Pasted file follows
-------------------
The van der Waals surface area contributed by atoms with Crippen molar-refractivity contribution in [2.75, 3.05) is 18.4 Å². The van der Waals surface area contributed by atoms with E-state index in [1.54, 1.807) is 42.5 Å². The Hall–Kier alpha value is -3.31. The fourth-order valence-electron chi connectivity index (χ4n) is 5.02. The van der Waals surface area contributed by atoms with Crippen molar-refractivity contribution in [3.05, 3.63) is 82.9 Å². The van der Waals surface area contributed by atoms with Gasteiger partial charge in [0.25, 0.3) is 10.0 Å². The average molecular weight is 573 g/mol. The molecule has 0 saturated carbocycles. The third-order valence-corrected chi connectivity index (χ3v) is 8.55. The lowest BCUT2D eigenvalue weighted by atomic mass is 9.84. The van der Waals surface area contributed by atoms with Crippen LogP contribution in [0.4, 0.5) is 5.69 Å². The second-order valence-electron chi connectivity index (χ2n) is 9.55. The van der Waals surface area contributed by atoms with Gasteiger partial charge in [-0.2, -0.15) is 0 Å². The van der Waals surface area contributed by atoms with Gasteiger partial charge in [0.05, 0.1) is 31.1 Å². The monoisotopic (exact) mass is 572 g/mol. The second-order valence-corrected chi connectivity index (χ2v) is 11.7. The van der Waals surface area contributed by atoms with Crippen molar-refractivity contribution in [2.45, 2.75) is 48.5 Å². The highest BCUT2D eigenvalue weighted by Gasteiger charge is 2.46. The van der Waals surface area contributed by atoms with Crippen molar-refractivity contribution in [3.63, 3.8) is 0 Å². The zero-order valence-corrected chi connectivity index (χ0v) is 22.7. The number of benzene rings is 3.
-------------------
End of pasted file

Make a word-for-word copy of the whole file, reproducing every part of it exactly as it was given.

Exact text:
The van der Waals surface area contributed by atoms with Crippen molar-refractivity contribution in [2.75, 3.05) is 18.4 Å². The van der Waals surface area contributed by atoms with E-state index in [1.54, 1.807) is 42.5 Å². The Hall–Kier alpha value is -3.31. The fourth-order valence-electron chi connectivity index (χ4n) is 5.02. The van der Waals surface area contributed by atoms with Crippen molar-refractivity contribution in [3.05, 3.63) is 82.9 Å². The van der Waals surface area contributed by atoms with Gasteiger partial charge in [0.25, 0.3) is 10.0 Å². The average molecular weight is 573 g/mol. The molecule has 0 saturated carbocycles. The third-order valence-corrected chi connectivity index (χ3v) is 8.55. The lowest BCUT2D eigenvalue weighted by atomic mass is 9.84. The van der Waals surface area contributed by atoms with Crippen LogP contribution in [0.4, 0.5) is 5.69 Å². The second-order valence-electron chi connectivity index (χ2n) is 9.55. The van der Waals surface area contributed by atoms with Gasteiger partial charge in [-0.2, -0.15) is 0 Å². The van der Waals surface area contributed by atoms with Gasteiger partial charge in [0.05, 0.1) is 31.1 Å². The monoisotopic (exact) mass is 572 g/mol. The second-order valence-corrected chi connectivity index (χ2v) is 11.7. The van der Waals surface area contributed by atoms with Crippen molar-refractivity contribution in [2.45, 2.75) is 48.5 Å². The highest BCUT2D eigenvalue weighted by Gasteiger charge is 2.46. The van der Waals surface area contributed by atoms with Crippen molar-refractivity contribution in [3.63, 3.8) is 0 Å². The zero-order valence-corrected chi connectivity index (χ0v) is 22.7. The number of benzene rings is 3.